Short marriage may not mean equal split
The Court of Appeal recently considered whether it is inevitable or not that matrimonial assets should be shared equally between a husband and wife upon a marriage breakdown.
The marriage in dispute was relatively short, lasting for just over four years, and with an additional period of 18 months pre-marital co-habitation.
The parties were relatively young — in their early forties — and there were no children. The wife was a trader and the husband worked in IT.
In the early years, the parties’ respective incomes were broadly similar at around £100,000.
However, the wife received discretionary bonuses totalling over £10m during the marriage and in November 2012, a year before the marriage broke down, the husband took voluntary redundancy.
The parties had not, it was said, deliberately agreed an intention to maintain separate finances, but there were a number of aspects of their financial arrangements which did indicate a notable degree of separation.
For example, the judge at first instance noted that the parties split restaurant bills and utility bills, that the husband was not privy to details of the wife’s bonuses and that the wife gifted the husband two cars during the relationship.
At the time of the first instance hearing the assets totalled £6.9m. The husband agreed that some of the value of the assets should be excluded from the overall pot in dispute to reflect the fact that they had been acquired prior to the marriage, reducing the assets in dispute to a value of £5.45m.
The judge at first instance determined that parties effectively subscribe to the sharing concept when they marry unless they opt or attempt to opt for a pre-nuptial agreement.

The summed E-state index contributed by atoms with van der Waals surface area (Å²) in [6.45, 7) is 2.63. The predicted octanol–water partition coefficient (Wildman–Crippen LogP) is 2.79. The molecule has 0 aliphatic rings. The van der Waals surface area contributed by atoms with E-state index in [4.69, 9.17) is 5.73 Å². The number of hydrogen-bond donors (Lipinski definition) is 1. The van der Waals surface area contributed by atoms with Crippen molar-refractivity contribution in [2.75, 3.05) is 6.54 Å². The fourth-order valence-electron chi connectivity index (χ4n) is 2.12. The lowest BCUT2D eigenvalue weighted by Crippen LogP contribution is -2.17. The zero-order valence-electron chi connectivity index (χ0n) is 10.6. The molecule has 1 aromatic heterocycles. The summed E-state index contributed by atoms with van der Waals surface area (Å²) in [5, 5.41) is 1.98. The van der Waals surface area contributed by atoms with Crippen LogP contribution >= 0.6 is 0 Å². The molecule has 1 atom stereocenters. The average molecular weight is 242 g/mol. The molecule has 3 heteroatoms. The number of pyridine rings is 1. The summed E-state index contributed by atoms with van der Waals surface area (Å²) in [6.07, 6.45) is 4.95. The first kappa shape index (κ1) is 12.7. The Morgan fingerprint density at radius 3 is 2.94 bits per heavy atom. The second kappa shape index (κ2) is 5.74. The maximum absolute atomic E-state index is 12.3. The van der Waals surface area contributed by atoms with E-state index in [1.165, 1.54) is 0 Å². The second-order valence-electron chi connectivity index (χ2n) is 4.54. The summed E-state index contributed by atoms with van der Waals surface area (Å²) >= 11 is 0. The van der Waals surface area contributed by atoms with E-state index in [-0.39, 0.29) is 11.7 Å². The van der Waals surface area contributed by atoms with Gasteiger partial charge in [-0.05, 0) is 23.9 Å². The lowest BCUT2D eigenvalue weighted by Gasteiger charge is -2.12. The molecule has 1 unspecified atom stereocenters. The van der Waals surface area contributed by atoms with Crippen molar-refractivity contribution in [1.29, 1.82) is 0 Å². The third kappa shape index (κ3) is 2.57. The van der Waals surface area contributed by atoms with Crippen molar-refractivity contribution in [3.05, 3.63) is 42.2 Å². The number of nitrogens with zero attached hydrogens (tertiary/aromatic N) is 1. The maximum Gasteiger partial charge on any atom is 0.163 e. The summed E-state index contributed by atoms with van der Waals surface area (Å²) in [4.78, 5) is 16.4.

He therefore concluded that the value of the assets and sav- ings built up during the marriage should be shared equally, notwithstanding the different proportions which the parties had contributed and found that “no sufficient reason had been identified… for departing from equality of division” of those such assets.
The wife appealed, submitting that it was relevant that the parties had a short, childless, dual career marriage and that the structure of the parties’ finances, combined with those facts, justified a departure from the equal sharing principle.
The husband submitted that no distinction is presently made between ‘family assets’ and ‘ business/investment/unilateral assets’ and that the principle of equality applied to short marriages as much as to long ones being “no less a partnership of equals”.
The Court of Appeal held that the case of Miller was still the authoritative guidance in relation to such cases and that the “inescapable conclusion” of the majority approach in that case in relation to “short, childless marriages, where both spouses have been largely in full time employment and where only some of their finances have been pooled” fairness may require departure from, rather than a strict application of, the equal sharing principle.
Consequently the wife’s appeal was allowed on the basis that the notion that the sharing principle applied unless the parties had entered into a pre-nup agreement was “unsustainable and not supported by any authority”; the majority in Miller was that departure from equal sharing could be a possibility in cases involving a short marriage and dual incomes and the manner in which the parties arranged their finances sufficiently established that the wife maintained her capital separately in a manner compatible with that described by Baroness Hale in Miller.
Thus the husband’s claim was reduced to £2m made up on a 50% share of the value of the parties’ two properties held in joint names and a further lump sum to reflect the standard of living enjoyed by the parties during the marriage, the need for a modest capital fund to live in the property the husband was retaining and some share in the assets held by the wife.
Divorce can be a costly affair